'Orphan Black' Star Tatiana Maslany Breaks Down Surprise Return and New Clone

"It all felt like a nice, big leap for us to do, to go back, and hopefully it will be quite rewarding for the audience who knows the show really well too," the actress tells THR about the season premiere.
Courtesy of BBC America

[Warning: This story contains spoilers from Orphan Black's season four premiere, "The Collapse of Nature."]

For three seasons, Orphan Black fans have longed to know more about Beth Childs – the clone who kicked the whole series off when she stepped in front of a train to her death in the pilot, leading Sarah Manning (Tatiana Maslany) to take her place literally and figuratively in the fight for the Leda clones.

Viewers got their wish with Thursday's season four opener, in which a Beth-centric episode kicked off a new run that promises to return the show to its roots.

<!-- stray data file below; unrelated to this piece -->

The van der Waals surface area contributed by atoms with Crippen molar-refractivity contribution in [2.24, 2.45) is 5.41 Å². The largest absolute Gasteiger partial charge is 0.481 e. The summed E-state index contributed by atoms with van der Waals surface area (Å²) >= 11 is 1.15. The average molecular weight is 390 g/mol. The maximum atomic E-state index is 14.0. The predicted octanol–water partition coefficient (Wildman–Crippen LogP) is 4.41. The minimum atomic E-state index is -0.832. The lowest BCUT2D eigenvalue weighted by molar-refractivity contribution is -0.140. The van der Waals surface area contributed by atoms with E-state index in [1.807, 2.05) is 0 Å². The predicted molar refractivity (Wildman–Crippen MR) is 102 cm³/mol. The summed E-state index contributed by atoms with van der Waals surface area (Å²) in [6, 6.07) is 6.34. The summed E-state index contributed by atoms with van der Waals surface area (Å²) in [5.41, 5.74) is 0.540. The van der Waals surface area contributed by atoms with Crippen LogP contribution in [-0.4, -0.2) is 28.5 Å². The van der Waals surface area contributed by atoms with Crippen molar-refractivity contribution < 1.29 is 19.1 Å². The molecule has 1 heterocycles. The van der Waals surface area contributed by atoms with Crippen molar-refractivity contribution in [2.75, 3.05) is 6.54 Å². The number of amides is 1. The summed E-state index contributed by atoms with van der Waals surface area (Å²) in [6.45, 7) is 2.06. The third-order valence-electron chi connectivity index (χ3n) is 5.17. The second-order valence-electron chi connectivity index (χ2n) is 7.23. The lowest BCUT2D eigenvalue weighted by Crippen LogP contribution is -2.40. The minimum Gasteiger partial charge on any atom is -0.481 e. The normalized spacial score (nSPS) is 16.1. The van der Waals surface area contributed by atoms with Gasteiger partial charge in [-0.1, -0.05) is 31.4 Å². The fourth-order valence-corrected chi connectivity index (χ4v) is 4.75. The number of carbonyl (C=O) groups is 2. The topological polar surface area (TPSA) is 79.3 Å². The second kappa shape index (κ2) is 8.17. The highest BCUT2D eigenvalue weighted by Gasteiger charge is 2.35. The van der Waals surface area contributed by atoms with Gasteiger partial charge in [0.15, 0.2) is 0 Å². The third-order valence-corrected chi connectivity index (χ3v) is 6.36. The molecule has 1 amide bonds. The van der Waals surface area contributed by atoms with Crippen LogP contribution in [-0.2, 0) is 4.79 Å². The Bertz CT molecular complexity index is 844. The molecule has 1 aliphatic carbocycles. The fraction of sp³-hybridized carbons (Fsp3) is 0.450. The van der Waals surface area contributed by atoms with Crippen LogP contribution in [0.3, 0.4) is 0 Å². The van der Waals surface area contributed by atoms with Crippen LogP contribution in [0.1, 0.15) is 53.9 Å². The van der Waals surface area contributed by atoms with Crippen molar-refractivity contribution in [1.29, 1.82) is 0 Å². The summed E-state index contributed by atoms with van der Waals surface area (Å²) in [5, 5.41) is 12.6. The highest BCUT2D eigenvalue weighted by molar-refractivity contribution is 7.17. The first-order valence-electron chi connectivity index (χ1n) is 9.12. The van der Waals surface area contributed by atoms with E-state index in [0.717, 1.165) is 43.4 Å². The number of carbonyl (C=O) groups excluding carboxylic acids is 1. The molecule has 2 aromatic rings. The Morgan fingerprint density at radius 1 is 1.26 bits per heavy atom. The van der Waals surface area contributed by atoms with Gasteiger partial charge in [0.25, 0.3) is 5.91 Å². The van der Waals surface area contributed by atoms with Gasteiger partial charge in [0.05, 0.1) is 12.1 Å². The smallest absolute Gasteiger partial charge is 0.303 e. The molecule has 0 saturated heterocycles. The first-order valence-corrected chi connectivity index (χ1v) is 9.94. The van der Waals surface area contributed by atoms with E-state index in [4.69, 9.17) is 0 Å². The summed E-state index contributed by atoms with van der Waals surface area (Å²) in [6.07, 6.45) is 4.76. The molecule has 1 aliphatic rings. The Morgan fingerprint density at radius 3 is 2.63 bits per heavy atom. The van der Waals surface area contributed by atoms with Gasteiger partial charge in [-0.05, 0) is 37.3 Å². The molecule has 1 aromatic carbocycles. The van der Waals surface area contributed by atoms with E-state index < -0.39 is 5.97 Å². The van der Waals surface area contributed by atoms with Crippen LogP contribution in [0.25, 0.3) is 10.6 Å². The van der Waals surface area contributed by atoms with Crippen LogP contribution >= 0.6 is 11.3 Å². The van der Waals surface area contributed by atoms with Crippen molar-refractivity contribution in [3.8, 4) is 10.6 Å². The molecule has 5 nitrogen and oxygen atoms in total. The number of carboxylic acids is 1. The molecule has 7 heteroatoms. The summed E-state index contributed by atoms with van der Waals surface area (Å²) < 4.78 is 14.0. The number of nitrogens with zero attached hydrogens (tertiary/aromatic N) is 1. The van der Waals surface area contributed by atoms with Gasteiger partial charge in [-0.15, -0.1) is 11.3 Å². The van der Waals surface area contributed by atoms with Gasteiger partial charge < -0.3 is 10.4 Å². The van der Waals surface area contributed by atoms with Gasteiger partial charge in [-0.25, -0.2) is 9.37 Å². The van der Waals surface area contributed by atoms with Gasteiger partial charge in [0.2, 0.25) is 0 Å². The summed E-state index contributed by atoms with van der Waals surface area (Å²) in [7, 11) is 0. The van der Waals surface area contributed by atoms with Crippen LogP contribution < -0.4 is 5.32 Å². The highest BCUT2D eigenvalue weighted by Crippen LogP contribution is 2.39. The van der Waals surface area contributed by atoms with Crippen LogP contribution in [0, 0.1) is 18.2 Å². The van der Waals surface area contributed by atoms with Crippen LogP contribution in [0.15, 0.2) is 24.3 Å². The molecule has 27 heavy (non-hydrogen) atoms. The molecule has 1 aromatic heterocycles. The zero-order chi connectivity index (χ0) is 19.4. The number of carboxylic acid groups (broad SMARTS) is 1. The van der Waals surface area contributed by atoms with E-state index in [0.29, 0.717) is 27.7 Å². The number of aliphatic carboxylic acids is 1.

“We had been talking about a Beth episode since season one,” co-creator John Fawcett tells The Hollywood Reporter. “We’d been talking a lot about the character, wanting to know as much as we could, like filling in and making up our own backstory of who she was. I remember being at Comic-Con in July 2013 and [I] mentioned the concept of a Beth episode and the room went crazy. It was really at that point that we started to think about where could that work.”

“One of the exciting things for us about this season is that to open it in that shocking fashion with a little clone slide/pan,” adds co-creator Graeme Manson. “The viewers has to find their feet on which story they’re in and what time period they’re in. We really enjoyed that.”